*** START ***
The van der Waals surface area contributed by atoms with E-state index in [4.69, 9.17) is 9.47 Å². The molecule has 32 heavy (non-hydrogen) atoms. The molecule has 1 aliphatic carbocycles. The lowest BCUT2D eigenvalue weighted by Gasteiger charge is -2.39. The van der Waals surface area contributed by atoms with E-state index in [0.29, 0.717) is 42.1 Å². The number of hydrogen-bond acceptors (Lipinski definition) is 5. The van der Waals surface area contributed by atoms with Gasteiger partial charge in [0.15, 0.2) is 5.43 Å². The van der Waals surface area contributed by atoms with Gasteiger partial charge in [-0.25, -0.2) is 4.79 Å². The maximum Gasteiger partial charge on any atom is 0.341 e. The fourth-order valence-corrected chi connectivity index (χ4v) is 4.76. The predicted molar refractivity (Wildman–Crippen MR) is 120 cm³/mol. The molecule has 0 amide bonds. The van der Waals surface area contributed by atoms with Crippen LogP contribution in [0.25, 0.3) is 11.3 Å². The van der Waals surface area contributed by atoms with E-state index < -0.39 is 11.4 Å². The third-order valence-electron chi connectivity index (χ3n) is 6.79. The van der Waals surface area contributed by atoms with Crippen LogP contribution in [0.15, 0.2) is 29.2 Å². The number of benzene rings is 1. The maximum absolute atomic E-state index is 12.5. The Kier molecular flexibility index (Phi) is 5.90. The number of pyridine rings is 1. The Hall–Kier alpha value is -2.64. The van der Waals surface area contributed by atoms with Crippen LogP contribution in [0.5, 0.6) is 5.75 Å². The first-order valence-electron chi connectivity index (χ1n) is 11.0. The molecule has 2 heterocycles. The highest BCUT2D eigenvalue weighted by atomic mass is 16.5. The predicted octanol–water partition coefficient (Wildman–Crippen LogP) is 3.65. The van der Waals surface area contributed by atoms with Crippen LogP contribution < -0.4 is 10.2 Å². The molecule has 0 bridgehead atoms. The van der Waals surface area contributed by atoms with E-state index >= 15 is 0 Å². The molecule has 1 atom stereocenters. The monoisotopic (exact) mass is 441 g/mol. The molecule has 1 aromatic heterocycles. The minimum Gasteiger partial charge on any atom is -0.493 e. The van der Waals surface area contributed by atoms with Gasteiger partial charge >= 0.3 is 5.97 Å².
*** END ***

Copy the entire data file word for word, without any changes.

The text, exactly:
The van der Waals surface area contributed by atoms with E-state index in [4.69, 9.17) is 9.47 Å². The molecule has 32 heavy (non-hydrogen) atoms. The molecule has 1 aliphatic carbocycles. The lowest BCUT2D eigenvalue weighted by Gasteiger charge is -2.39. The van der Waals surface area contributed by atoms with E-state index in [0.29, 0.717) is 42.1 Å². The number of hydrogen-bond acceptors (Lipinski definition) is 5. The van der Waals surface area contributed by atoms with Gasteiger partial charge in [0.15, 0.2) is 5.43 Å². The van der Waals surface area contributed by atoms with Gasteiger partial charge in [-0.25, -0.2) is 4.79 Å². The maximum Gasteiger partial charge on any atom is 0.341 e. The fourth-order valence-corrected chi connectivity index (χ4v) is 4.76. The predicted molar refractivity (Wildman–Crippen MR) is 120 cm³/mol. The molecule has 0 amide bonds. The van der Waals surface area contributed by atoms with Crippen LogP contribution in [0.25, 0.3) is 11.3 Å². The van der Waals surface area contributed by atoms with E-state index < -0.39 is 11.4 Å². The third-order valence-electron chi connectivity index (χ3n) is 6.79. The van der Waals surface area contributed by atoms with Crippen LogP contribution in [0.15, 0.2) is 29.2 Å². The number of benzene rings is 1. The maximum absolute atomic E-state index is 12.5. The Kier molecular flexibility index (Phi) is 5.90. The number of pyridine rings is 1. The Hall–Kier alpha value is -2.64. The van der Waals surface area contributed by atoms with Crippen LogP contribution in [0.5, 0.6) is 5.75 Å². The first-order valence-electron chi connectivity index (χ1n) is 11.0. The molecule has 2 heterocycles. The highest BCUT2D eigenvalue weighted by atomic mass is 16.5. The predicted octanol–water partition coefficient (Wildman–Crippen LogP) is 3.65. The van der Waals surface area contributed by atoms with Crippen LogP contribution < -0.4 is 10.2 Å². The molecule has 0 bridgehead atoms. The van der Waals surface area contributed by atoms with E-state index >= 15 is 0 Å². The molecule has 1 atom stereocenters. The monoisotopic (exact) mass is 441 g/mol. The molecule has 1 aromatic heterocycles. The minimum Gasteiger partial charge on any atom is -0.493 e. The van der Waals surface area contributed by atoms with Gasteiger partial charge >= 0.3 is 5.97 Å².